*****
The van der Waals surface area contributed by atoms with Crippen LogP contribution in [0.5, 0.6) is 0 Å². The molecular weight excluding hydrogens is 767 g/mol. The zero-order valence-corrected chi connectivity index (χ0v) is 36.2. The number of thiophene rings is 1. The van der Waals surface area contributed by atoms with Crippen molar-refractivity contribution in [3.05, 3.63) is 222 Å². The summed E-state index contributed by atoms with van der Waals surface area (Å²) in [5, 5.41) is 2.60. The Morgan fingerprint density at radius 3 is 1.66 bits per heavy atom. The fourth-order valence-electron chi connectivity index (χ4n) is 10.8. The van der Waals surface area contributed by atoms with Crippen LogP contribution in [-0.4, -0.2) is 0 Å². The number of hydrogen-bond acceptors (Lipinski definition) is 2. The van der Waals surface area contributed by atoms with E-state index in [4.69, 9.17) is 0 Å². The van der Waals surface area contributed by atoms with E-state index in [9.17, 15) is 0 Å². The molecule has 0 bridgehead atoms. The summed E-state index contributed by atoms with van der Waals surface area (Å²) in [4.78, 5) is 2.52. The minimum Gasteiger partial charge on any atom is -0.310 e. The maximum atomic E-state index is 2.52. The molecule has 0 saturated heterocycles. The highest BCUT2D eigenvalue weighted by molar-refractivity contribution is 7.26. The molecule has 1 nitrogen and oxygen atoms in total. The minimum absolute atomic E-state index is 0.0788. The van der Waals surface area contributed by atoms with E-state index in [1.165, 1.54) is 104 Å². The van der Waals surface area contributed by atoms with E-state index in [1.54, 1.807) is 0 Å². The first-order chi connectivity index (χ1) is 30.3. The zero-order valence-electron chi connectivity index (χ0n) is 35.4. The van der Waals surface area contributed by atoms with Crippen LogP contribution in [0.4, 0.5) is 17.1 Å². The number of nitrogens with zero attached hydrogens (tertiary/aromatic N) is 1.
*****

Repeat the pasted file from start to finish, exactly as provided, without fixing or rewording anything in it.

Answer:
The van der Waals surface area contributed by atoms with Crippen LogP contribution in [0.5, 0.6) is 0 Å². The molecular weight excluding hydrogens is 767 g/mol. The zero-order valence-corrected chi connectivity index (χ0v) is 36.2. The number of thiophene rings is 1. The van der Waals surface area contributed by atoms with Crippen molar-refractivity contribution in [3.05, 3.63) is 222 Å². The summed E-state index contributed by atoms with van der Waals surface area (Å²) in [5, 5.41) is 2.60. The Morgan fingerprint density at radius 3 is 1.66 bits per heavy atom. The fourth-order valence-electron chi connectivity index (χ4n) is 10.8. The van der Waals surface area contributed by atoms with Crippen LogP contribution in [-0.4, -0.2) is 0 Å². The number of hydrogen-bond acceptors (Lipinski definition) is 2. The van der Waals surface area contributed by atoms with E-state index in [4.69, 9.17) is 0 Å². The van der Waals surface area contributed by atoms with E-state index in [9.17, 15) is 0 Å². The molecule has 0 bridgehead atoms. The summed E-state index contributed by atoms with van der Waals surface area (Å²) in [4.78, 5) is 2.52. The minimum Gasteiger partial charge on any atom is -0.310 e. The maximum atomic E-state index is 2.52. The molecule has 0 saturated heterocycles. The highest BCUT2D eigenvalue weighted by molar-refractivity contribution is 7.26. The molecule has 1 nitrogen and oxygen atoms in total. The minimum absolute atomic E-state index is 0.0788. The van der Waals surface area contributed by atoms with E-state index in [1.165, 1.54) is 104 Å². The van der Waals surface area contributed by atoms with E-state index in [1.54, 1.807) is 0 Å². The first-order chi connectivity index (χ1) is 30.3. The zero-order valence-electron chi connectivity index (χ0n) is 35.4. The van der Waals surface area contributed by atoms with Crippen LogP contribution in [0.4, 0.5) is 17.1 Å². The number of nitrogens with zero attached hydrogens (tertiary/aromatic N) is 1.